From Colorado Springs, head west on Highway 24/ Cimarron. Soon after passing the traffic light at 31th Street, you will see a sign for Red Rock Canyon, where you will turn left at Ridge Road. When the road bends to the right, there is a roundabout on your left that leads to the parking lot. If coming from the west, head east on Highway 24 and turn right on Ridge Road. There is also access from 31st Street.
Red Rock Canyon is open from dawn until dusk. Dogs, bicycles, and horses are allowed on most trails. The Upper and Lower Dog Loops are off-leash areas, and there is a free-ride bike park at the east end of the first parking lot. Many of the trails make for good cross-country skiing on snowy occasions.
About eighty technical climbing routes have been established at Red Rocks. Climbers must be registered through the Garden of the Gods visitor center. Informal rock scrambling, while tempting, is not allowed.
Registering to climb at the Garden of the Gods visitor center (1805 N 30th St.) is a fast, easy, and free process. The permit is good through December 31st of each year and covers climbing routes at Red Rocks, the Garden of the Gods, Cheyenne Canyon, and Ute Valley Park.
Luckily for us, the land that is now Red Rocks was saved from becoming a housing development several years ago, thanks to the efforts of citizens and advocacy groups. The city of ColoradoSprings purchased the land in December of 2003 and designated it open space. It started as a small network of trails and has expanded greatly over the last couple years, with even more work still ahead.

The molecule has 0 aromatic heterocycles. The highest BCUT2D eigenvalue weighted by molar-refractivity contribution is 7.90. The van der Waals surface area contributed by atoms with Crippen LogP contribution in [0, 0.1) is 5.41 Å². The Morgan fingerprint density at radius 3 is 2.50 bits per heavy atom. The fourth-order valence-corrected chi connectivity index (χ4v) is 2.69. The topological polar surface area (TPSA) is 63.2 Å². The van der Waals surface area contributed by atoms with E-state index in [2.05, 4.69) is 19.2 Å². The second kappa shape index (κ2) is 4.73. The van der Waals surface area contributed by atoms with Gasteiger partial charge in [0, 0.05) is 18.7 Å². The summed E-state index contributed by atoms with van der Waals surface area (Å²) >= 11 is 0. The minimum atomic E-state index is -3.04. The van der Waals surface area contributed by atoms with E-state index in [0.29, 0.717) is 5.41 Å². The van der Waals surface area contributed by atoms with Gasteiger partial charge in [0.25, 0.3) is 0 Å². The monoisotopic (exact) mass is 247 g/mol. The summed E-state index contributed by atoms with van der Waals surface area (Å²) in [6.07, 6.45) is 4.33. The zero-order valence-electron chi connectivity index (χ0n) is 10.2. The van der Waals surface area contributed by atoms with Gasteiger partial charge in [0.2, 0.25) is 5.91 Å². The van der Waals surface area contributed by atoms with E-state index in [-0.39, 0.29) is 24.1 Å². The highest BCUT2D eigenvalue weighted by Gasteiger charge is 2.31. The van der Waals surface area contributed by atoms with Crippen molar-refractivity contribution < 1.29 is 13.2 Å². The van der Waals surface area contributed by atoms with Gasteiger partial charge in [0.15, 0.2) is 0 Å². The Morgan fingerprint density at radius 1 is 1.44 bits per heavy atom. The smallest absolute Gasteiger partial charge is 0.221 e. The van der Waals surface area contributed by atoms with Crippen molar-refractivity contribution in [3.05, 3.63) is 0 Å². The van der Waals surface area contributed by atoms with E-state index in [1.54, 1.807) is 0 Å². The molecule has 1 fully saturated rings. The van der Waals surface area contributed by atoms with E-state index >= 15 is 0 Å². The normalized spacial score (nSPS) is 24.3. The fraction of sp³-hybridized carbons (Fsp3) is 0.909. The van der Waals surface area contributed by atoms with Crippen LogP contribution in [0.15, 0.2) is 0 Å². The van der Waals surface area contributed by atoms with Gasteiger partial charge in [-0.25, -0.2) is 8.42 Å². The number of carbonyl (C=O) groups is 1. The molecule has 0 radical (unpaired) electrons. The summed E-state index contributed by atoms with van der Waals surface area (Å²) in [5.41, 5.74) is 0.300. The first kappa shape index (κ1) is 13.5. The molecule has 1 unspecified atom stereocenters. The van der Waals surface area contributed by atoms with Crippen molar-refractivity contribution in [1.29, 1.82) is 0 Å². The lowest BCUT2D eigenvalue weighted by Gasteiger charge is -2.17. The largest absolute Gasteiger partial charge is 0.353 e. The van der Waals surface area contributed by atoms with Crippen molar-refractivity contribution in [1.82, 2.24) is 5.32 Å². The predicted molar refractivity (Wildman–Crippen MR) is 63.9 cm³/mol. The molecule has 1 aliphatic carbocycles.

The rocks you see at Red Rock Canyon Open Space share many features with the Garden of the Gods, acting as the next vertebrae in the spine of sandstone formations seen in their more famous counterpart. From many vantage points in Red Rocks, you can see the continuity of the chain—ancient slabs of beach popping up in an arc across the western edge of the city.
While the formations at Red Rocks are not as big as those in the Garden, they are no less beautiful and not nearly as crowded. Its popularity continues to rise, however, so if you want to avoid crowds, be sure to go on a weekday.
There are two main sections to the parking lot: the west half, visible when you first enter, and the east half, further along the road. Four main trails begin at the parking lots, each of which branches off into a variety of further options. If you park in the west section, you can go to the far western side and head past the roundabout, where there is a chained off dirt road. By heading up the road, you can access Sand Canyon or the Contemplative trail on your left. Or, on the other side of the lot just before the bike park, you will see the Mesa trail, which heads up the hill on the right. If you choose to park in the east lot beyond the bike park, you will see the Red Rock Canyon trail, which angles upward at the end of the lot, or you can take the Hogback Trail, which cuts through a gap in the rocks on your left.